Thomas Coleman was waiting for them with his shotgun: “I’ll blow your brains out,” he snarled.
She felt a tug on her blouse. Daniels, a young Episcopal seminarian from New Hampshire, pushed her aside and took the bullet for her. His killing jolted her forever, turning her into an advocate for social justice, then and now.
Sales talked about the death of her friend—and racial troubles in the world today—during a Unity Luncheon Wednesday at the University of Rhode Island to honor Martin Luther King, Jr. About 100 faculty, students and staff attended the event in the Memorial Union.
About 50 years ago, Sales said she was a 17-year-old student at Tuskegee University, trying to decide if she wanted to become a housewife or a “beatnick.”
One day, the civil rights activist Stokely Carmichael came to talk. “I had one of those light bulb experiences,” Sales said. She started to understand that she was connected to “history, people, struggle.”
In 1965, she traveled to rural Alabama to join other activists, including Daniels, to register African Americans to vote. Like many activists back then, she ended up in jail. “Torture is not an act of foreign countries,” she told the crowd.
Sales said she and other female activists were threatened with rape. And although she was sick with awful stomach cramps, the sheriffs refused to call a doctor. Her saving grace: the man in the cell next to her—Daniels. “We passed notes to each other,” she said.
Finally, after a week, authorities let Sales and her fellow activists go. It was a sweltering day—“the kind when you can feel the heat pulsating from the pavement.” She and Daniels went to get sodas at the “Cash Store” for everyone because “We were young, and we were thirsty.”
Coleman, a part-time deputy sheriff and construction worker, raised his 12-gauge shotgun and ordered them off the property. Daniels shoved Sales aside. Shots were fired. “I heard shotgun blasts, and Jonathan fell to the ground. I think to myself, ‘I must be dead.’ ”
“Ruby, Ruby, Ruby,” a friend shouted from an abandoned car. Sales crawled to cover. Daniels’ body was taken to the hospital in a hearse.
Despite the trauma and death threats, Sales testified at Coleman’s trial.
An all-white jury of 12 men acquitted him. “Tom Coleman never served a day in his life,” said Sales. But the outcome led to a legal challenge and, ultimately, changes in the jury selection process.
“I met Mrs. Daniels,” Sales said. “Oh, how my heart wept.”
Since then, she has devoted her life to social justice. A former college professor, she now heads SpiritHouse, a nonprofit group she founded that brings diverse communities together through spirituality. She is also one of 30 African Americans to be spotlighted in the new Smithsonian Museum of African American History and Culture.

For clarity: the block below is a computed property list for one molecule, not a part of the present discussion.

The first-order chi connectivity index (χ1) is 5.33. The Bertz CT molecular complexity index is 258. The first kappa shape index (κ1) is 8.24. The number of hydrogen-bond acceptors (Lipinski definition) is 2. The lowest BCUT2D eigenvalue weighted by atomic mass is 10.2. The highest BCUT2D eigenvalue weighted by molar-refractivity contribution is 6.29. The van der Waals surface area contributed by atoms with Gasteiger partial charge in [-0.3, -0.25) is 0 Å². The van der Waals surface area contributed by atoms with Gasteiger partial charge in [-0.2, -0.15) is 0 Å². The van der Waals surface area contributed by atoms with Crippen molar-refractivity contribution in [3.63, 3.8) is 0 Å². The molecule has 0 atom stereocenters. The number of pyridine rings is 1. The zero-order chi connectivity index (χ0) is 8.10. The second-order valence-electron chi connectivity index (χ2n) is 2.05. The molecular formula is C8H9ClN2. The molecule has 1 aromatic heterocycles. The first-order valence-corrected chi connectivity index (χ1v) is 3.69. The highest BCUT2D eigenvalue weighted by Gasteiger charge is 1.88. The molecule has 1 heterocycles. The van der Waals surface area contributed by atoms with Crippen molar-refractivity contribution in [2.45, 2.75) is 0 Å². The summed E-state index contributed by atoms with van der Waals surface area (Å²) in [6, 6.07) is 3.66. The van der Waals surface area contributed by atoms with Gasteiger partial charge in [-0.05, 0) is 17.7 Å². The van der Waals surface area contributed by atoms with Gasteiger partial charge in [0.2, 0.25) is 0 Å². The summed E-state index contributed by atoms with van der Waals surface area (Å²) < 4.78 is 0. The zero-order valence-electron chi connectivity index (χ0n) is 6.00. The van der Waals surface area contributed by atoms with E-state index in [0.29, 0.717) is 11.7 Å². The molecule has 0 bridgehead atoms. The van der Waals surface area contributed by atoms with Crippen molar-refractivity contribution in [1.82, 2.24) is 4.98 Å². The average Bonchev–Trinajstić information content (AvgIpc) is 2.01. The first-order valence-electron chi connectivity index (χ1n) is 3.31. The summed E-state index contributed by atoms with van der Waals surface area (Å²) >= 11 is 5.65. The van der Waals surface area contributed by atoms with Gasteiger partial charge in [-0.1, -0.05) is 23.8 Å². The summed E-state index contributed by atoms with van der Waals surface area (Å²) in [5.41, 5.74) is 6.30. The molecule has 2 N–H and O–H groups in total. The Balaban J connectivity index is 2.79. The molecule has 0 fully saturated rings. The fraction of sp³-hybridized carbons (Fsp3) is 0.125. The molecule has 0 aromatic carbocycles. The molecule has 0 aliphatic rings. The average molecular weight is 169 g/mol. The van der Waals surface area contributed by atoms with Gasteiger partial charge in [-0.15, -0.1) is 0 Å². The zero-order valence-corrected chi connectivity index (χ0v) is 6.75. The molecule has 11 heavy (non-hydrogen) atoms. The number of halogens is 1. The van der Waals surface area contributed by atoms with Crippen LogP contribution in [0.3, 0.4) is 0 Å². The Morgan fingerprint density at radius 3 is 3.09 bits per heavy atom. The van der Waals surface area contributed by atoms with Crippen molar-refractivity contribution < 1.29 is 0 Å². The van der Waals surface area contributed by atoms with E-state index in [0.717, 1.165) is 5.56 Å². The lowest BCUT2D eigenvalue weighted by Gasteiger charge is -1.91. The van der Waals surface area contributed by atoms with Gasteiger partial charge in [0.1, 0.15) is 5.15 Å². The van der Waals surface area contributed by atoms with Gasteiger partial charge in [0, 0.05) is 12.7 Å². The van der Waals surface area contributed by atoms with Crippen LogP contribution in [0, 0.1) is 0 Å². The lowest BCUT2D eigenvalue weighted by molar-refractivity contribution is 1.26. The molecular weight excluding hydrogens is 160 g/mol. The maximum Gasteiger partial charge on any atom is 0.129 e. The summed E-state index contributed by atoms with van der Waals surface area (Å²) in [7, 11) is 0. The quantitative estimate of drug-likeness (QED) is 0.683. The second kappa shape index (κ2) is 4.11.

Racism is as alive today as it was in a small town in Alabama half a century ago, she said. Many people are trying to undo what activists accomplished during the civil rights struggle. The recent killings of African American men by white police officers are especially troubling, she said.
And the anti-Islam and anti-Mexican presidential campaign rhetoric from Republican candidate Donald Trump has been “deeply disturbing,” with talk about “building walls, rapists and criminals coming in from Mexico.”
“I hear the souls of people wanting to make this country great again,” she said. “Greatness is not bullying. Greatness is the ability to stand side-by-side with one’s neighbor.”
She urged students to take risks: “Do not conform. Put a knapsack on your back and see the world. Challenge authority. Do something spectacular. This is an opportunity to do something grand for your country, to be in a world that is yet to be born. We are depending on you.”
Also at the luncheon, a student and student group received the annual Peacemaker Award: Manuela Vadis, a junior who is involved in the Multicultural Student Services Center, Talent Development and Big Brothers, Big Sisters of Rhode Island; and URI Standers, a group of student athletes dedicated to raising awareness about and reducing sexual assault and domestic violence.
The Unity Luncheon is held annually as part of Martin Luther King, Jr. Week. Melvin Wade, director of the multicultural center, thanked the Center for Nonviolence and Peace Studies, Office of Community, Equity and Diversity, Office of the Provost, Lyn-Baker Dooley, the Chaplains Association, and the School of Education for their assistance organizing the event.
Ruby Sales, the keynote speaker at URI’s Unity Luncheon.
Manuela Vadis, a URI junior, receives the Peacemaker Award at URI’s Unity Luncheon. On the right is Adam Croft, campus chaplain with the Intervarsity Christian Fellowship.
Photos by URI staff photographer Nora Lewis.